Nearly 1,000 caravan migrants start process of entering Mexico from Guatemala

Approximately 1,000 Central American migrants in the newest caravan have begun the process of crossing into Mexico from Guatemala, a Mexican immigration official stationed at the border between the two countries told Fox News on Thursday night.

A new process instituted by Mexico means that migrants will have to wait five days for their paperwork to be processed before entering the country. The new system is meant to keep things orderly after the last caravan rushed the border via the Suchiate River at the Guatemalan border city of Tecún Umán.

Migrants arriving at the border Thursday were given identification bracelets and directed to a Mexican immigration office, where they filled out paperwork for a one-year visa to work and travel in Mexico.

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Members of the caravan are currently staying in Guatemalan shelters and camping out in a nearby park. However, officials are planning to open a shelter on the Mexican side of the border Saturday to house migrants until they are allowed to enter the country.

So far, there have been no visible confrontations like the fights marked the arrival of another Central American caravan in October, when migrants tried to push through closed gates and ranks of riot police, leading authorities to fire pepper spray. However, some caravan members have told Fox News they don't trust the Mexican government and may try to cross the border bridge again.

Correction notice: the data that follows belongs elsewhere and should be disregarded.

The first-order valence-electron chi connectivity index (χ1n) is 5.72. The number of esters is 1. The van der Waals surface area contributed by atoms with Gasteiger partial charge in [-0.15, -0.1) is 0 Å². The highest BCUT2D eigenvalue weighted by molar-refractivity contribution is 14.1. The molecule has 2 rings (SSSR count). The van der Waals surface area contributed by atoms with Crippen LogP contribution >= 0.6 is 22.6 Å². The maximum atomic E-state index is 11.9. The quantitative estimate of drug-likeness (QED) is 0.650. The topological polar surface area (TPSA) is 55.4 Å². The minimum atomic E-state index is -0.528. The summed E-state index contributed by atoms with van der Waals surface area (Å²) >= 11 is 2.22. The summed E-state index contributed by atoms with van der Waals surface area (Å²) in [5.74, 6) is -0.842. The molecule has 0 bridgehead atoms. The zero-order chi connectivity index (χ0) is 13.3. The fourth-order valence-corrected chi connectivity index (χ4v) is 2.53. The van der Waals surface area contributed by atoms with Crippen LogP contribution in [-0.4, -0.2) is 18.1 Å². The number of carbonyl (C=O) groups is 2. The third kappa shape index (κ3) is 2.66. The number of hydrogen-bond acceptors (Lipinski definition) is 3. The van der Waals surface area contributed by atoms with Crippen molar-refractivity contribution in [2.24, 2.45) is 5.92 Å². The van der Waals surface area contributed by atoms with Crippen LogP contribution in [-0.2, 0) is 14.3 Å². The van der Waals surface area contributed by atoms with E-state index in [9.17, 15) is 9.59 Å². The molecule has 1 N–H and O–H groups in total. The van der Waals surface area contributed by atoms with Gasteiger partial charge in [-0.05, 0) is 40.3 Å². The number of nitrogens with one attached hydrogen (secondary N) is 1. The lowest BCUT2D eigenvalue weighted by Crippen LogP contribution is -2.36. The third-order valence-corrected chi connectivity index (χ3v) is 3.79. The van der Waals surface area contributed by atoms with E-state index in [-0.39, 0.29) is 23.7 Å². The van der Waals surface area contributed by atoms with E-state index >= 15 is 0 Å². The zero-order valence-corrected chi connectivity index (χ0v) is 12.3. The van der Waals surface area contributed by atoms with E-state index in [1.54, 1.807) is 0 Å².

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Previous estimates put the caravan at about 1,800 people, including about 100 from El Salvador. But, many of the migrants were still traveling through Guatemala, and it was difficult to say how big the caravan would be once it started making its way through southern Mexico.

Julia Escalon, 43, of the Honduran city of San Pedro Sula, rested under the shade of a tree on the Guatemalan side, cradling her 2-year-old daughter in her arms. Escalon brought along a total of four daughters on the trip.

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"In San Pedro, we have nowhere to live. We can't even afford to rent a place," Escalon told The Associated Press. "I'm going to fulfill my dream and get to the United States."

However, that may not be easy. The border city of Tijuana was saturated by the first caravan in November, testing the patience of the city's residents, and Mexico's new government has since agreed to house third-country migrants while their asylum claims are heard in the United States.

The Associated Press contributed to this report.